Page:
Elaine Carey. Plaza of Sacrifices: Gender, Power, and Terror in 1968 Mexico. Albuquerque: University of New Mexico Press, 2005. 240 pp. $24.95 (paper), ISBN 978-0-8263-3545-6.
The 1968 Tlatelolco student massacre has been a topic of scholarly inquiry ever since the fateful day when hundreds of Mexican students lost their lives at the hands of Mexican troops. However, over the past ten years there has been resurgence in interest which has produced fascinating cultural and social analyses. Plaza of Sacrifices: Gender, Power and Terror in 1968 Mexico by Elaine Carey builds on this research by approaching the student movement and tragedy through a gendered lens. The book skillfully traces the events that led to the student massacre while addressing the centrality of gender and masculinity as vital components of the student-led movement. Carey conveys the story with the eloquence of a suspenseful novel where all students of Mexican history know the outcome. The book fills in the blanks of this tragic story with the voices of the participants, bringing to life the students who struggled for their vision of the Mexican Revolution.
Carey begins with the social relationships that dominated Mexico following its tumultuous revolution (1910-20). She traces Mexico’s evolution to an authoritarian and paternalist single-party system under the leader of the Institutional Revolutionary Party (PRI) which co-opted unions and quashed political resistance. By the 1950s, cracks were appearing in the PRI’s well-ordered system. The promises of the Revolution gave way to labor strikes led by railway, electrical, and telephone workers whose real wages had declined. By 1959, the situation had escalated. Railway workers not only demanded higher wages, they also pushed for greater union democracy.1 The state’s repression of the strikers coupled with imprisonment of political activists informed the student movement of 1968. Reflecting upon the repression of workers and leftist opposition parties, Carey quotes student leader and activist Gilberto Guevara Niebla; “It was in this vacuum, that the students injected their demands, aspirations, and desires that were not exclusively of student interest, but also of interest to the campesinos, workers, intellectuals and political parties, etc” (p. 29). However, it was the state’s intervention on July 22, 1968 in a street fight between high school students that galvanized the movement. During the unrest, the army used deadly force, leaving dozens of students dead following the army’s seizure of the National Polytechnic Institute in Mexico City.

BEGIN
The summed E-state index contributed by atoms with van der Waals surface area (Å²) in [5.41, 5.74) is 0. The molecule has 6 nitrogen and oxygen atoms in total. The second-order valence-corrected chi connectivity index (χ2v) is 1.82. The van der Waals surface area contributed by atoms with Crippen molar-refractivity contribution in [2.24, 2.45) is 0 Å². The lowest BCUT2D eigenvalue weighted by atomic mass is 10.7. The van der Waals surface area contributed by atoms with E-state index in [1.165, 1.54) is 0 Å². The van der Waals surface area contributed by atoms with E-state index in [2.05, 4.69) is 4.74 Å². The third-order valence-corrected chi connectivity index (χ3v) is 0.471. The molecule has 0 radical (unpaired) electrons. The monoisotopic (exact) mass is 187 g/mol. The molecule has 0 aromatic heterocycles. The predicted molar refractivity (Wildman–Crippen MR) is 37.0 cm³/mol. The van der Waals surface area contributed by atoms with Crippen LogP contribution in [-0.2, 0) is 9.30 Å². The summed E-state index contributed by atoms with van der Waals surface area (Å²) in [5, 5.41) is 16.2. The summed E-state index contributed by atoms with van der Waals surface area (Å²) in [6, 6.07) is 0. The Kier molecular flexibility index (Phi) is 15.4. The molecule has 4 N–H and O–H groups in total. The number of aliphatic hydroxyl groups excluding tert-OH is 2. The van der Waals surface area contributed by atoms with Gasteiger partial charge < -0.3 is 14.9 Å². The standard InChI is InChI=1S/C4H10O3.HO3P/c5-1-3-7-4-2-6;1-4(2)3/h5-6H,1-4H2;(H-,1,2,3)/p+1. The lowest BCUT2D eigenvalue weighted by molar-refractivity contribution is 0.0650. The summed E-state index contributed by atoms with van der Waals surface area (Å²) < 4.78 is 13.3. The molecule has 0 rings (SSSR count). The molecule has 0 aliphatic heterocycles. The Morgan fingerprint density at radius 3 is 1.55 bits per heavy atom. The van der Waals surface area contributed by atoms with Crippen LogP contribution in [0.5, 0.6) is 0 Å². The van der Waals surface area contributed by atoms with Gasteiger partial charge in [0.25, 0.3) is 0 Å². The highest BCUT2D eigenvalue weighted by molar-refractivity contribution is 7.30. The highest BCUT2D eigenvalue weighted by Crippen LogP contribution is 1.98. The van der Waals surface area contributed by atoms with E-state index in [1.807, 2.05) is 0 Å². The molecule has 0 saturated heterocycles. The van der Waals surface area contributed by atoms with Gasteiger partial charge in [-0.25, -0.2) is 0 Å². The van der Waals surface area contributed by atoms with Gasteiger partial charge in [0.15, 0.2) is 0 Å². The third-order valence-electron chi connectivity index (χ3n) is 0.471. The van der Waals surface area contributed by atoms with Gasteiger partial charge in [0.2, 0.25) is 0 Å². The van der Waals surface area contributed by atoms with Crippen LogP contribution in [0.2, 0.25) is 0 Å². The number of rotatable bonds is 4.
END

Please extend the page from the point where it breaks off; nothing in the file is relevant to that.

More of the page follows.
Following the confrontation, the movement grew quickly under the student leadership of the National Strike Council (CNH). Teachers, some staff members, parents, and petroleum, railroad, and electrical workers also joined the students, making the uprising more complicated than officials had previously thought. The protest became a national blemish on the face of the PRI’s long self-adulated stability and order on the eve of the 1968 Olympics. As a result, Mexican officials, led by President Gustavo Diaz Ordaz, portrayed the agitators as communist sympathizers who yearned for social disorder. These tactics had tragic consequences. For example, a group of students fearing for their lives in the small community of San Miguel de Canoa hid in the home of a sympathizer. The state’s propaganda machine had so effectively stirred the nation against perceived threats of communism and anti-Catholicism that residents in this rural town were moved to hang the student activists as well as the owner of the hovel who sheltered them. Stories such as these bring the horror of the repression to life and demonstrate the perversity of Mexican authorities during this tumultuous period. The confrontation came to a tragic end on October 2, 1968 (ten days before the opening ceremonies of the Olympic Games). While the details of various accounts conflict, soldiers descended on about five thousand protesters in the Plaza of the Three Cultures in the Tlatelolco district where they shot and killed hundreds of students, although the “official” death toll is far fewer.